Home TBD Amazon Wants You to Wake Up With Alexa, and That's Just the Start

Amazon Wants You to Wake Up With Alexa, and That's Just the Start

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SEATTLE — Amazon released the first Echo smart speaker three years ago, not long after the company’s attempt at a smartphone proved to be a humiliating failure.

So far, the results for the Echo have been anything but humiliating. Now, having grown more confident that it understands the fickle market for consumer products, Amazon is making it clear that the Echo and other hardware powered by Alexa, the intelligent assistant behind the devices, present the company with one of its brightest opportunities.

On Wednesday, Amazon introduced an array of new Alexa devices that are smaller, less expensive and, in some cases, built for specific areas of the home, including an alarm clock, Echo Spot, that is designed to sit on night stands and desks.

Amazon prides itself on its almost pathological focus on what its customers want, rather than what its competitors are doing. But its new Alexa products are clearly a response, at least in part, to new smart speaker offerings from Google and Apple. Amazon is betting that it can defend its franchise by using an old trick — aggressive pricing — and by finding ways to embed Alexa’s hooks more deeply into customers’ lives.

If the strategy works, Amazon could gain an edge in a new wave of computing. Most big technology companies are convinced that voice commands and intelligent assistants will be primary ways that people interact with technology, perhaps more vital than touch screens and keyboards.

David Limp, Amazon’s senior vice president of devices and services, said Wednesday that the company had about 5,000 employees working on Alexa projects. The company held its event on the 30th floor of one of its high-rise buildings in Seattle, where it had created a living room and kitchen to test how the Alexa devices worked in a homelike setting.

The company has identified music, communications and controlling smart home appliances as the most popular uses of Alexa. Although Amazon has not released specific sales figures for Alexa devices, Mr. Limp said tens of millions had been sold.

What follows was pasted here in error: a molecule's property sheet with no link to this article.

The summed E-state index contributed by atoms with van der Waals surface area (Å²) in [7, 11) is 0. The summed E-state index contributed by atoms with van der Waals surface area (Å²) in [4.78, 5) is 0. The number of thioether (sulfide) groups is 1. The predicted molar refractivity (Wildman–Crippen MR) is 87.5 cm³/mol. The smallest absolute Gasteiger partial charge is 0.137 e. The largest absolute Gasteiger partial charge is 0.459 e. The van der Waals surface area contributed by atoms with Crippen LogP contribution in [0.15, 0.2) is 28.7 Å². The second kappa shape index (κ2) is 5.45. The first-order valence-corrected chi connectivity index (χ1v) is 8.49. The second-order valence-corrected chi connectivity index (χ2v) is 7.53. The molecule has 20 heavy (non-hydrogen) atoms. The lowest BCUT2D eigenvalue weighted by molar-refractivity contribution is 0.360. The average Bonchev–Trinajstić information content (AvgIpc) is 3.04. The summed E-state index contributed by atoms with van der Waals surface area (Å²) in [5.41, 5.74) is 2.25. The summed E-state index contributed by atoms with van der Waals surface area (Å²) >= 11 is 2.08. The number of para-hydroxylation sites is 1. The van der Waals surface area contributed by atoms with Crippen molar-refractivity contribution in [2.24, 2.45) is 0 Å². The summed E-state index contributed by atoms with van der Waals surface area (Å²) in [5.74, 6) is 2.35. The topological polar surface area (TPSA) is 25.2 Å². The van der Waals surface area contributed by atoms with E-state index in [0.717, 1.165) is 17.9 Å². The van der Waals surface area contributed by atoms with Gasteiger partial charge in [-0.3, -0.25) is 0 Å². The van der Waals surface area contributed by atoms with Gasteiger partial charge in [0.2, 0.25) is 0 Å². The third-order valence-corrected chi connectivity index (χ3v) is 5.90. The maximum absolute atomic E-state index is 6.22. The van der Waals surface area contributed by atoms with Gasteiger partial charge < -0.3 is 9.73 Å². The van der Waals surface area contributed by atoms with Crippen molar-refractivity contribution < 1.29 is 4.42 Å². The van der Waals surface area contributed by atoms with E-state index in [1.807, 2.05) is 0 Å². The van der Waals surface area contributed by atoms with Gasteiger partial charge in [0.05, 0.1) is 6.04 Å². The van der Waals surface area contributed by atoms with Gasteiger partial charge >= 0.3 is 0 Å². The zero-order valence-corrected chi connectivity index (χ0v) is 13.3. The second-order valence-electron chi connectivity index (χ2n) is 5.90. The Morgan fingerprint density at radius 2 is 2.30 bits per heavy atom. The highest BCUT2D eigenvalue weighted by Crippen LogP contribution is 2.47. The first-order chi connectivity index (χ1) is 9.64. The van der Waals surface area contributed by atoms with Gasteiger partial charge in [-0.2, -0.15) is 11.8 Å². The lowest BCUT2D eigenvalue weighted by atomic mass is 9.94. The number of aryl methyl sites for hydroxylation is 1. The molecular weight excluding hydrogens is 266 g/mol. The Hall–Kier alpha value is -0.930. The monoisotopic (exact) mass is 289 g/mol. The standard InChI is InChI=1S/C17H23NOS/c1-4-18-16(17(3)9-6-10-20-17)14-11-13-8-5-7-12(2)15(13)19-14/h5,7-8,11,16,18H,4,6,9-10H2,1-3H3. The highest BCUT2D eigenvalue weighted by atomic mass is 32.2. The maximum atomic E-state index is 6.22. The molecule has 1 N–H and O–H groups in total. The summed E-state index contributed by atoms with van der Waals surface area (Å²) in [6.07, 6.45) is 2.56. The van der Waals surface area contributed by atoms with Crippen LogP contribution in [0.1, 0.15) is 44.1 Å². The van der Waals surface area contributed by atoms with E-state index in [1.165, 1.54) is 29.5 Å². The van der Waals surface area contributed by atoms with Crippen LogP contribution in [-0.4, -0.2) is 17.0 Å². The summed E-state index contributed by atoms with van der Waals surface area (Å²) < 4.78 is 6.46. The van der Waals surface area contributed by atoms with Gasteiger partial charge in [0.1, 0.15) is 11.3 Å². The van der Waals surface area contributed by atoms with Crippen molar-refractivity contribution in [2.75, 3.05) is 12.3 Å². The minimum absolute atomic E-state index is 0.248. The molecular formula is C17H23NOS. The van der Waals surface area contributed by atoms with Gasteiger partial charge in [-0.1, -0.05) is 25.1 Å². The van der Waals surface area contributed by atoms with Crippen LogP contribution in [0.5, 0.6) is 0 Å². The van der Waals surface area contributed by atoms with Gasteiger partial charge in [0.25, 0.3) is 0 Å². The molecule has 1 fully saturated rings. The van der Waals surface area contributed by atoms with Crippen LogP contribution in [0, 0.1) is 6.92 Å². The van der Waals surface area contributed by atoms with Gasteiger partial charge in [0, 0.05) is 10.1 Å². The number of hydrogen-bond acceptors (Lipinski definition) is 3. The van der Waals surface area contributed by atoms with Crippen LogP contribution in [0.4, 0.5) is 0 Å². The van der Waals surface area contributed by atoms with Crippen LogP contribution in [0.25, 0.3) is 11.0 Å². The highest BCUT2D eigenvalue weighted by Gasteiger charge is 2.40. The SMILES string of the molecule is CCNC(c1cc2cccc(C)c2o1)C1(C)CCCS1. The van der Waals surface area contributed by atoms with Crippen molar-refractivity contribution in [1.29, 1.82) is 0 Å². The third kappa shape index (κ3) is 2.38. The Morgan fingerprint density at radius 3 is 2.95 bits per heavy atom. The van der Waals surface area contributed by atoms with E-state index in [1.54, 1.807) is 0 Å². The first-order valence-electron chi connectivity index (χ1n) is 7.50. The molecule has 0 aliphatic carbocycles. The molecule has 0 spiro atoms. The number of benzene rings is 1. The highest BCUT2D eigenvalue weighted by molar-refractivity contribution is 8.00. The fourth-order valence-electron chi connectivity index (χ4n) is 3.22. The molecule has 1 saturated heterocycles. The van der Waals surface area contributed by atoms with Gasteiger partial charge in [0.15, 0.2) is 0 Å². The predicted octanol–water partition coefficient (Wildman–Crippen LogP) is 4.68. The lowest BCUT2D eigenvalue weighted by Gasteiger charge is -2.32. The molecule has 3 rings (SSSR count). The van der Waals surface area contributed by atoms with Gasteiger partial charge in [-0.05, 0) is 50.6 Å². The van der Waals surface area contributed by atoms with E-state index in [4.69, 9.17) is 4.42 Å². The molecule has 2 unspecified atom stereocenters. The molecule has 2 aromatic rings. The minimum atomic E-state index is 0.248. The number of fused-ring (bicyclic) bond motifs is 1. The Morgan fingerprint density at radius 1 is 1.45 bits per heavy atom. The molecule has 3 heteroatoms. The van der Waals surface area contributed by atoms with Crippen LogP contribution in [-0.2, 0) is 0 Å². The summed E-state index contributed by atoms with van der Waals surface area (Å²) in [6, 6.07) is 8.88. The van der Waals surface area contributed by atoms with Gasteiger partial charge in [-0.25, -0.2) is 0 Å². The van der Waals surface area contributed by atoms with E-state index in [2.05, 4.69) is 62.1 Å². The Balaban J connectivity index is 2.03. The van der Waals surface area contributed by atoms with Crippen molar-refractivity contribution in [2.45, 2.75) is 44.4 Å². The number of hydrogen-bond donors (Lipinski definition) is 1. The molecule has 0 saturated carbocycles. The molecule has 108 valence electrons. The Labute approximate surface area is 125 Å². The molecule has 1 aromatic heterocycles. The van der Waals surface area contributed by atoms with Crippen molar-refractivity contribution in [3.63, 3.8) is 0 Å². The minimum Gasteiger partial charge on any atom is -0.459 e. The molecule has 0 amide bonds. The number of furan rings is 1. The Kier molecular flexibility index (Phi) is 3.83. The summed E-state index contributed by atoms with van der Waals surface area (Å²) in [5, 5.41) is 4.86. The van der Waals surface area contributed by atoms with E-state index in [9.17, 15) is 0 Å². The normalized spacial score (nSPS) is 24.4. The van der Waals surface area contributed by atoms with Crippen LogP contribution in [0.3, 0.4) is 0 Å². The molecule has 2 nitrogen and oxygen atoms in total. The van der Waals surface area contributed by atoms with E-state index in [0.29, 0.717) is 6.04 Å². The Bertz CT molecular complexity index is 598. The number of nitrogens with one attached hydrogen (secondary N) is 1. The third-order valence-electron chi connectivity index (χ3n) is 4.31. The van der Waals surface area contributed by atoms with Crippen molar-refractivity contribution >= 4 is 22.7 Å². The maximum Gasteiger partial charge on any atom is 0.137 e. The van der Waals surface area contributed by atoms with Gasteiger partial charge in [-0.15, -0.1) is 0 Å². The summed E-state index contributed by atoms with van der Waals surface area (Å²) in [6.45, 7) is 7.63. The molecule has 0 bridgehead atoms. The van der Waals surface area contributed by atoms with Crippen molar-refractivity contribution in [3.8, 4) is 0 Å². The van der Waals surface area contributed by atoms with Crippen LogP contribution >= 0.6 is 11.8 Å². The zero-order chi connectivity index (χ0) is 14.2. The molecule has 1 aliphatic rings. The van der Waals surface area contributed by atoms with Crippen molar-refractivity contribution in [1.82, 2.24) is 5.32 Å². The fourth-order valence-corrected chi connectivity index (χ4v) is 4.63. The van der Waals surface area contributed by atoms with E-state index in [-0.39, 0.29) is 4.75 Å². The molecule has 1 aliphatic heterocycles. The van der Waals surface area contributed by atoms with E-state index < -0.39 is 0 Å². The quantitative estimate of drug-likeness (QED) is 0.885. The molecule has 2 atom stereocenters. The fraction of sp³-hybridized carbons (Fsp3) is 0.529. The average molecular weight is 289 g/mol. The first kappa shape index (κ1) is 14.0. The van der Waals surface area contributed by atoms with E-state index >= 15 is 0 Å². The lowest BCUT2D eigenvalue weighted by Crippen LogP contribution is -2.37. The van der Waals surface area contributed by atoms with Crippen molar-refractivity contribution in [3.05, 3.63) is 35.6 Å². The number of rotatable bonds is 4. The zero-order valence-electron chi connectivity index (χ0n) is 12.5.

“They’re literally scattering them around the house, putting them in hallways, workshops and garages,” he said.

Echo Spot, a $129.99 spherical device with a 2.5-inch touch screen, is Amazon’s version of an alarm clock. In addition to displaying the time and weather, its microphones will allow people to make phone calls, turn lights on and off and ask how long a morning commute will take. A tiny camera makes videoconferencing possible.

The device, and its camera, could also provide a test for Amazon. Whether customers feel comfortable having a camera aimed at their beds will depend partially on whether they trust Amazon to protect their privacy.

Also introduced Wednesday was an updated version of the original, cylinder-shaped Echo. The new iteration is shorter, with sleeves made of fabric, wood veneer and other materials that allow it to blend in better with the rest of a home’s décor. The company said it had improved the device’s speakers as well. The biggest change is the price: $99.99 instead of the original Echo’s $179.99.

Another new device, Echo Plus, resembles the original Echo, but comes with technology that helps control certain household devices like light bulbs that are automated. Echo Plus, priced at $149.99, is designed to find many of those automated devices with little configuration required.

A new version of Fire TV, the company’s device for streaming internet video to televisions, is small enough to dangle from the back of a television’s video port. Amazon said that media companies including Bravo, Netflix and Showtime planned to use a new Alexa capability that lets people use voice commands to control Fire TV video apps.

Amazon also said that BMW Group had agreed to embed Alexa in its BMW and Mini Cooper vehicles starting next year, the latest in a series of relationships that Amazon has entered with carmakers to spread the use of Alexa outside the home.

Jan Dawson, an analyst at the technology research firm Jackdaw Research said he believed Amazon’s goal was to strengthen the loyalty of its customers, especially those enrolled in its Prime membership program.

“Overall, today’s announcements felt like Amazon doubling down on its Echo and Alexa strategy,” he said, adding that the company was “reminding all of us that it doesn’t necessarily need to make money on Echo hardware for the strategy to be successful.”

Mr. Dawson said the strategy created “interesting competitive challenges for others like Google and Apple who don’t have such obvious non-hardware revenue streams associated with their smart voice speakers.”

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